The smaller resolution means that there are fewer things to be drawn, fewer frames to be animated; while still achieving a result that convinces the eye and the mind. Our brains fill up the missing resolution, interpolate the missing frames. Pixel art is a limited design space that is proven to work; it’s a well-defined set of rules that can yield great results when executed well. When working with bigger resolutions and a greater amount of detail there’s much more man-time needed to achieve similarly good solutions.

That’s not to say that pixel art is easy to execute; it requires artistic proficiency, a good eye, and understanding of the available tools. Doing pixel graphics can feel like puzzle solving: inside a limited number of pixels you need to find a unique configuration that will convey the form and style that you want. Artistic knowledge of color, shape, light and dark, and others, all apply to help to execute pixel art—the same way it helps in other visual mediums—the difference being the much more limited solution space of pixel art.

How to do it?

Ok, you may be thinking now: “pixel art is just what I need to express myself and do my game, but where do I start?”. First, let’s talk about tools. Most digital drawing applications are suitable for painting low-resolution images, but you will want an app tailored explicitly for pixel art. My suggestion is to use Aseprite, it’s a powerful app with a great set of tools: layers, animation timeline, export options, and others. It has been used by several of the recent award-winning indie games (Celeste included).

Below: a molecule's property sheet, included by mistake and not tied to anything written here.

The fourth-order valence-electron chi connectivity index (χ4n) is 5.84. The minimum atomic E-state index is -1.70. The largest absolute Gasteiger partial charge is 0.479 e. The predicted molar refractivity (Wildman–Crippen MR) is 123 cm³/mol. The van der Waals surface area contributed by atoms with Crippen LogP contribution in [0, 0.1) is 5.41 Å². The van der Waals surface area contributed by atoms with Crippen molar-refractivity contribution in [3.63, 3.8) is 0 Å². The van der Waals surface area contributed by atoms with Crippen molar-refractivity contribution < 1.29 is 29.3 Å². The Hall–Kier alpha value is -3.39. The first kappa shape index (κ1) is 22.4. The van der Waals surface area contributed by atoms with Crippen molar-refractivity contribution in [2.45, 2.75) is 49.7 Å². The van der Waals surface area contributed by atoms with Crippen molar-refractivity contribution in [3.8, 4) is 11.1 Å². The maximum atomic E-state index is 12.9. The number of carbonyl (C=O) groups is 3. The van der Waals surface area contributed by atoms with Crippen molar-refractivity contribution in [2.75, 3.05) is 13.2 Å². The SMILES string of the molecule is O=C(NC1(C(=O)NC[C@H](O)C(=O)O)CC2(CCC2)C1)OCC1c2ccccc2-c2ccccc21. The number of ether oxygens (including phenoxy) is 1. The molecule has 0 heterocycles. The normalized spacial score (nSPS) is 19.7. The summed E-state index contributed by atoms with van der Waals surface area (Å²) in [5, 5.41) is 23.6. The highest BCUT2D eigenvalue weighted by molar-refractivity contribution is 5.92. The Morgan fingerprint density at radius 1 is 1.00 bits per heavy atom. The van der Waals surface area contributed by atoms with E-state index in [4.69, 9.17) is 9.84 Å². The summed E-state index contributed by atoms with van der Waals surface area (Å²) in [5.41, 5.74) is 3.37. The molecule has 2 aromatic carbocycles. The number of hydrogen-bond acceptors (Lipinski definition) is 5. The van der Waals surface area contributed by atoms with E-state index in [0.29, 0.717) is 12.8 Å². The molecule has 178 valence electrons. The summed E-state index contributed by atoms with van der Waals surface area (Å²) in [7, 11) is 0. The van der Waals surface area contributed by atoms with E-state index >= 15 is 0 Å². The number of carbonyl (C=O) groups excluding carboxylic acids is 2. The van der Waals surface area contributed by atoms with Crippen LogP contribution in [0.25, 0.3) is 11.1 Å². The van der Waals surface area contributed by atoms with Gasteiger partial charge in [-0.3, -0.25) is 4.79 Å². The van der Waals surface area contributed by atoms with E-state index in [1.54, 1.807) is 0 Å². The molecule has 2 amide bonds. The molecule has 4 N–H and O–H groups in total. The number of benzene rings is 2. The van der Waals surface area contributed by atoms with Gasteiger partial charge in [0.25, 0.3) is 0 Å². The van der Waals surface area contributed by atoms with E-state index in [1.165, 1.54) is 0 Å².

Next, you should get a drawing tablet. To have the movements of a pen mirrored on the screen is an excellent aid for more effective illustrations. Because of all the constraints of pixel graphics, a small cheap tablet is all you need. I recently got the new Wacom Intuos (with Bluetooth), and I could not have been more impressed with it. It’s small (more than enough for doing pixel art), portable, no cables needed (only for charging), very responsive and at a great price.

With the tools in place, it’s time to start drawing. The best way to begin is to pick images from games and artists that you like and straight up copy then. There will be plenty of time to develop your style and twist on the genre, so don’t be shy, imitate as much as you can. That’s the best way to learn a new skill. On my computer, I have several folders that I use to save and organize pixel images that I like. I keep coming back to those references almost every time I sit to draw something new.

To close up, here are some great pixel art tutorials for you to follow:

I hope you have a great time with your pixel graphics. They are pure fun to play with.